"Philosophy, it seems to me, has spoked its own wheel in its hyper-late-post-modern deconstruction that somehow deconstructed itself. It broke down in such a way that the philosopher is now so divorced from real life and sucked into a simulated one (modelled) that often he has nothing constructive to say on current events."I think that that right there sums up what is wrong with philosophy, it has distanced itself so far from real life and current events that it is no longer applicable. I think, quite seriously, that the reason why philosophers (collectively, not individually) are no longer taken seriously is because they collectively stopped answering questions. Anyone who had to suffer through David "The billiard ball did not cause the other to move" Hume, Søren "Believe against all reason" Kierkegaard, Friedrich "There is no free-will" Nietzsche and Peter "I actually have a very good argument if you will listen to me because if you think about it long enough I'm sure that my ideas will convince you that your natural inclinations of morality and basic human needs and desires are all wrong and misguided and supremely immoral because when you consider the utility it makes sense when you weigh the interests of others against your own inclinations then it makes perfect sense it's just that the details are a little fuzzy" Singer will understand.
What it comes down to is that the field of study known as philosophy stopped offering answers or solutions to practical problems, and got caught up in arguing about trivial things (such as trying to prove that we don't exist). The reason why this happened is because there was another outlet, namely science (mostly physics) where people could turn for answers. For example, in the case of billiard balls, Hume's response was "we can't tell if one billiard ball caused the other to move". Newton's response, on the other hand, was "pi = pf --> p1i = p1f + p2f". Well that may be slightly incomprehensible so some people, but at least it was an answer, and furthermore Newton could go on to explain about the sun and the moon and the stars and the planets and things falling and things flying through the air and light and a lot of other cool things. If you go ask a philosopher about that stuff they will probably say, "Well we can't actually see anything, and you really aren't talking to me." It's no wonder people stopped listening to philosophers.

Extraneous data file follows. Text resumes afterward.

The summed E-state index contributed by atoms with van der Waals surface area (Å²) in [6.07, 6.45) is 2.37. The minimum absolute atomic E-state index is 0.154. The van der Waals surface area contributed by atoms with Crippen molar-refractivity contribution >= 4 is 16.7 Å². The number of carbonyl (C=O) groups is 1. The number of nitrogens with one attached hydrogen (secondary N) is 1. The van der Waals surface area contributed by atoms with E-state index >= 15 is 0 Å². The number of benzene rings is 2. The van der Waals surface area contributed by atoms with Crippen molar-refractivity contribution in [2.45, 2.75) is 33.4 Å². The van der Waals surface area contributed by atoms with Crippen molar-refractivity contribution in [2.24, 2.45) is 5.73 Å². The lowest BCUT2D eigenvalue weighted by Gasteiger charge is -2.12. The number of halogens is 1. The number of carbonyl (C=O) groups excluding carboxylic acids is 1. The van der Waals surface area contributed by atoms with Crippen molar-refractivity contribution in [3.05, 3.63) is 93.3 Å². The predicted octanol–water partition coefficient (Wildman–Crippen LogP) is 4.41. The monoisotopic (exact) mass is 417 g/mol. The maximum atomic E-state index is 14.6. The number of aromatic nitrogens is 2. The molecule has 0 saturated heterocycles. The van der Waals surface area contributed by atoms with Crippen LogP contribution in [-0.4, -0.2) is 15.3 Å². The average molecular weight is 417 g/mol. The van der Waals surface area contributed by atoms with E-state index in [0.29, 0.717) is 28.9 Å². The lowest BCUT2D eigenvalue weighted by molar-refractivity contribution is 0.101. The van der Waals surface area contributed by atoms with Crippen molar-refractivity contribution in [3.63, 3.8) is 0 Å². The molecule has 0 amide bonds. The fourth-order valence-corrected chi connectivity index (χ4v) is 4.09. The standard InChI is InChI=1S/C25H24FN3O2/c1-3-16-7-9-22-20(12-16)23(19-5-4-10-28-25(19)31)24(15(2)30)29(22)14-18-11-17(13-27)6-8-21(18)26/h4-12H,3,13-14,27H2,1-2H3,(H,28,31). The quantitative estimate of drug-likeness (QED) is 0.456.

Until this problem is fixed in philosophy you will never read a news story that quotes a philosopher (think about it, how many news stories are there that contain the phrase "Dr. So-and-So, a noted scientist/physicist/astronomer/biologist/chemist/sociologist said...", but how many have quotes from a "noted philosopher"?). This is because when news people (or people in general) want an answer to a question they go ask a scientist, never a philosopher. I can't count the number of times I met someone who found out that I study physics and they instantly say "Can I ask you about ...?", but I never have anyone say that when the find out that I also study philosophy. Mostly they just look at me funny.
Now I do realize that a lot of professional philosophers do do important work, and there are several of my former professors that I have tremendous respect for, but until philosophy in general stops arguing that there is no truth and there are no answers and is capable of providing real world applications to what they are talking about (i.e. solving real problems), then it will forever remain deconstructed and broken.
[PS: I know that there are some philosophers out there who are trying to fix this, but unfortunately there are not enough of them. There are some indications that this is changing, but it may take a while until you regularly have quotes from "noted philosophers" in news stories.]